Acta Cryst. (1993). B49, 145-146
Pp. xii +
590. Oxford University Press, 1992
Price £60.00. ISBN 0-19-855556-3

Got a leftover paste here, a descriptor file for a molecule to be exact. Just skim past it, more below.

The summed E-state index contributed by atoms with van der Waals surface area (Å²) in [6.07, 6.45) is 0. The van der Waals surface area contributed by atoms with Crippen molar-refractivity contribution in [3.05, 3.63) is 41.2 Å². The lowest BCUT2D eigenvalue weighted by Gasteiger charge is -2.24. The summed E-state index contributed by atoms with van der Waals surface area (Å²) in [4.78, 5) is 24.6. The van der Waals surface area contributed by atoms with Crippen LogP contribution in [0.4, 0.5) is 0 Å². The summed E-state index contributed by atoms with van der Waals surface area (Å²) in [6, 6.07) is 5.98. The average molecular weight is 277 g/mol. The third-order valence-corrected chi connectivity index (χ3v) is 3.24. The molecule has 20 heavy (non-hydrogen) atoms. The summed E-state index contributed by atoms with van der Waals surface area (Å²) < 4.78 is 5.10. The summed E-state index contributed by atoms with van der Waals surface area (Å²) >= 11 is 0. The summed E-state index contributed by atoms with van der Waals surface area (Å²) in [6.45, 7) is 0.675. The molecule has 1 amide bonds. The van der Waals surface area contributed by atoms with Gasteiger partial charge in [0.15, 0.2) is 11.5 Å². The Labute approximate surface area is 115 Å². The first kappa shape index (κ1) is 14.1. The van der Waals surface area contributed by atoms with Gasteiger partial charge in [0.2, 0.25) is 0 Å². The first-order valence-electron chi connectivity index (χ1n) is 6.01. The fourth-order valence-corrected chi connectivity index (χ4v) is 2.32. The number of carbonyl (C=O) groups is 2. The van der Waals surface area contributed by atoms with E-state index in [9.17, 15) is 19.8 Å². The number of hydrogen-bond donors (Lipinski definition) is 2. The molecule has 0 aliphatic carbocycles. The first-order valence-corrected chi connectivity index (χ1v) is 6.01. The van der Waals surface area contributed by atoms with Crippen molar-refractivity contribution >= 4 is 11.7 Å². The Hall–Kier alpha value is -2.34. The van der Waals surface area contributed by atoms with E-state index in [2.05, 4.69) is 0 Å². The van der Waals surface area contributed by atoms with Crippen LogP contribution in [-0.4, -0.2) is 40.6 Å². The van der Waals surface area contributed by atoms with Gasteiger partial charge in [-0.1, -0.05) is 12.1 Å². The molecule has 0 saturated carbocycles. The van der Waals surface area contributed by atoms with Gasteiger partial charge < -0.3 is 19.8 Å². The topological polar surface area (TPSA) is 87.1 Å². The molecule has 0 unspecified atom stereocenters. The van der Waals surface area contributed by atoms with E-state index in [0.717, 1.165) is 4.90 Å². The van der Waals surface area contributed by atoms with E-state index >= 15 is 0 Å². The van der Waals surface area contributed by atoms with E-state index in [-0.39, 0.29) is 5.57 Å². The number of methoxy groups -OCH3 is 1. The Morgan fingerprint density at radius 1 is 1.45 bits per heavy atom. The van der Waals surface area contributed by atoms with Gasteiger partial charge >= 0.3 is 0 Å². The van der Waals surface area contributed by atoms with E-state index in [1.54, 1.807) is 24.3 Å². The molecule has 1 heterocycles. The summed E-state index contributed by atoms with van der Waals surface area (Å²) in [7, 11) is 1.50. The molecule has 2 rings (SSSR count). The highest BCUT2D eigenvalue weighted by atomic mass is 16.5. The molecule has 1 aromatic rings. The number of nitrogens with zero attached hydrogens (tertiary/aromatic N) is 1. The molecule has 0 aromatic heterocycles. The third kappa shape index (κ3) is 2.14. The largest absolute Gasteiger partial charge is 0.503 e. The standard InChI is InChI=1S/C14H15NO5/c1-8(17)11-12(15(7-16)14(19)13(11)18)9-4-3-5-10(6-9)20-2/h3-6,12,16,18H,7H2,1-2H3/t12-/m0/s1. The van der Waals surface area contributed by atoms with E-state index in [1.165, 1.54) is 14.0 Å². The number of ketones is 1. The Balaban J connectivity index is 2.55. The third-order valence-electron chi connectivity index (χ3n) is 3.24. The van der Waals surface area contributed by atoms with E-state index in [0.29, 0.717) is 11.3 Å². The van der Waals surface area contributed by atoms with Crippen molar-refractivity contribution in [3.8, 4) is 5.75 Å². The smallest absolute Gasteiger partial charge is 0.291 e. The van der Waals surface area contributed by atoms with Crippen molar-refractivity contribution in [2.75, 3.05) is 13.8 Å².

Molecular structure can be described at many levels of exactitude and definiteness, from squiggles drawn on the back of an old envelope to the exquisite precision in equilibrium geometry and vibrational behaviour attainable by modern spectroscopic and diffraction methods as well as, at least for small molecules, by quantum-mechanical calculations. For some purposes, only the overall topology of a molecule may be of interest - is the methyl group cis or trans to the hydrogen at the ring junction? For other purposes, we may need a careful examination of factors influencing random and systematic errors implicit in particular experimental techniques - is an apparent shortening by 0.006 Å of some bond distance in a crystal structure study compared with a gas-phase study due to systematic error in one or the other type of measurement or is it a real effect that calls for explanation in terms of crystal packing forces? Questions of this type abound. Especially now that small differences in equilibrium bond distances in related molecules can be interpreted in terms of differences in chemical reactivity, answers to such questions can even have some practical utility. This book provides authoritative chapters dealing with the possibilities and limitations of structural studies at the molecular level where the emphasis is on the attainment of maximum possible accuracy.